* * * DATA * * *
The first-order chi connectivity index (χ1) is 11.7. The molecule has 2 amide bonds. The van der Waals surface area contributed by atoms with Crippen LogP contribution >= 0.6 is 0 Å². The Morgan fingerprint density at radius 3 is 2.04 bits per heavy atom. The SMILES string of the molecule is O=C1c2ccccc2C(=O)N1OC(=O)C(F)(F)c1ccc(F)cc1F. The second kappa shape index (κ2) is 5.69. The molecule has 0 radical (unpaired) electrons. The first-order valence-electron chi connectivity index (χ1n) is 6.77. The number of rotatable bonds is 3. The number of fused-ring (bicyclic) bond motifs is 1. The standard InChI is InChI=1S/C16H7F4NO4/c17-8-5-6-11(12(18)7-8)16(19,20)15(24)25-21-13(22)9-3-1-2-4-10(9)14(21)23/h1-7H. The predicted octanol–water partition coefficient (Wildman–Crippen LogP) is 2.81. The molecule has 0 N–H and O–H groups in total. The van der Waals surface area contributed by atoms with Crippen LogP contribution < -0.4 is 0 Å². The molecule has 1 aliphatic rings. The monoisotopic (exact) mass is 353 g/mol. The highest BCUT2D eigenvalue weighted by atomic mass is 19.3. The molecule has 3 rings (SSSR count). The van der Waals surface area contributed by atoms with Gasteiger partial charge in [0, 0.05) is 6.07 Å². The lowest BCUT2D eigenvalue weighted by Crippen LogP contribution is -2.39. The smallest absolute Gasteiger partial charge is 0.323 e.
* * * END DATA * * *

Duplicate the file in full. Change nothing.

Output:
The first-order chi connectivity index (χ1) is 11.7. The molecule has 2 amide bonds. The van der Waals surface area contributed by atoms with Crippen LogP contribution >= 0.6 is 0 Å². The Morgan fingerprint density at radius 3 is 2.04 bits per heavy atom. The SMILES string of the molecule is O=C1c2ccccc2C(=O)N1OC(=O)C(F)(F)c1ccc(F)cc1F. The second kappa shape index (κ2) is 5.69. The molecule has 0 radical (unpaired) electrons. The first-order valence-electron chi connectivity index (χ1n) is 6.77. The number of rotatable bonds is 3. The number of fused-ring (bicyclic) bond motifs is 1. The standard InChI is InChI=1S/C16H7F4NO4/c17-8-5-6-11(12(18)7-8)16(19,20)15(24)25-21-13(22)9-3-1-2-4-10(9)14(21)23/h1-7H. The predicted octanol–water partition coefficient (Wildman–Crippen LogP) is 2.81. The molecule has 0 N–H and O–H groups in total. The van der Waals surface area contributed by atoms with Crippen LogP contribution < -0.4 is 0 Å². The molecule has 1 aliphatic rings. The monoisotopic (exact) mass is 353 g/mol. The highest BCUT2D eigenvalue weighted by atomic mass is 19.3. The molecule has 3 rings (SSSR count). The van der Waals surface area contributed by atoms with Gasteiger partial charge in [0, 0.05) is 6.07 Å². The lowest BCUT2D eigenvalue weighted by Crippen LogP contribution is -2.39. The smallest absolute Gasteiger partial charge is 0.323 e.